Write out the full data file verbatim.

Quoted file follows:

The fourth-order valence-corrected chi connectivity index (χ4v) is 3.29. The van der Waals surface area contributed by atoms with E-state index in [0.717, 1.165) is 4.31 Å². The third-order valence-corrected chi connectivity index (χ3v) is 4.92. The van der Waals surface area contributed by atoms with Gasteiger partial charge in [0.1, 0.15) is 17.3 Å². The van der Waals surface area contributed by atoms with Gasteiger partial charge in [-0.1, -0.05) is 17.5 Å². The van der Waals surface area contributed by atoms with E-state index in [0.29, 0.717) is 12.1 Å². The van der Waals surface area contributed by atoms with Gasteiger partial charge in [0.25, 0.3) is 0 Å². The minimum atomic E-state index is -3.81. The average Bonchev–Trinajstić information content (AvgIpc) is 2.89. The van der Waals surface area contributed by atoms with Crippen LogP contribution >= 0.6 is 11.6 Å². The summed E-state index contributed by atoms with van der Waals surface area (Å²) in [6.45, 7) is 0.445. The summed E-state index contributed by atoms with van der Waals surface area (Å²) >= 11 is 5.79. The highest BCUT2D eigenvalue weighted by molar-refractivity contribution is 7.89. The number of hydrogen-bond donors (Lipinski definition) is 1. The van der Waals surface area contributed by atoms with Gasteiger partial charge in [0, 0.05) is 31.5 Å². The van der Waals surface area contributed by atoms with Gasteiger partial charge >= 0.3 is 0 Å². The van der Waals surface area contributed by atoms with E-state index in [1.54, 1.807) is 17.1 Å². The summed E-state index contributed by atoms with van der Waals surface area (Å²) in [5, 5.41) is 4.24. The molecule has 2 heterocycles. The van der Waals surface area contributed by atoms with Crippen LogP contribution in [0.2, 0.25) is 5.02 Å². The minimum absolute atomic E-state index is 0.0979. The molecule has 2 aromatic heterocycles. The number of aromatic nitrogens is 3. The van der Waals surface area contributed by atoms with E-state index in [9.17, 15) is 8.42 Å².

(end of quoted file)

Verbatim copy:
The fourth-order valence-corrected chi connectivity index (χ4v) is 3.29. The van der Waals surface area contributed by atoms with E-state index in [0.717, 1.165) is 4.31 Å². The third-order valence-corrected chi connectivity index (χ3v) is 4.92. The van der Waals surface area contributed by atoms with Gasteiger partial charge in [0.1, 0.15) is 17.3 Å². The van der Waals surface area contributed by atoms with Gasteiger partial charge in [-0.1, -0.05) is 17.5 Å². The van der Waals surface area contributed by atoms with E-state index in [0.29, 0.717) is 12.1 Å². The van der Waals surface area contributed by atoms with Gasteiger partial charge in [0.25, 0.3) is 0 Å². The minimum atomic E-state index is -3.81. The average Bonchev–Trinajstić information content (AvgIpc) is 2.89. The van der Waals surface area contributed by atoms with Crippen LogP contribution >= 0.6 is 11.6 Å². The summed E-state index contributed by atoms with van der Waals surface area (Å²) in [6.45, 7) is 0.445. The summed E-state index contributed by atoms with van der Waals surface area (Å²) >= 11 is 5.79. The highest BCUT2D eigenvalue weighted by molar-refractivity contribution is 7.89. The number of hydrogen-bond donors (Lipinski definition) is 1. The van der Waals surface area contributed by atoms with Gasteiger partial charge in [0, 0.05) is 31.5 Å². The van der Waals surface area contributed by atoms with Gasteiger partial charge >= 0.3 is 0 Å². The van der Waals surface area contributed by atoms with E-state index in [1.54, 1.807) is 17.1 Å². The summed E-state index contributed by atoms with van der Waals surface area (Å²) in [5, 5.41) is 4.24. The molecule has 2 heterocycles. The van der Waals surface area contributed by atoms with Crippen LogP contribution in [0.2, 0.25) is 5.02 Å². The minimum absolute atomic E-state index is 0.0979. The molecule has 2 aromatic heterocycles. The number of aromatic nitrogens is 3. The van der Waals surface area contributed by atoms with E-state index in [9.17, 15) is 8.42 Å².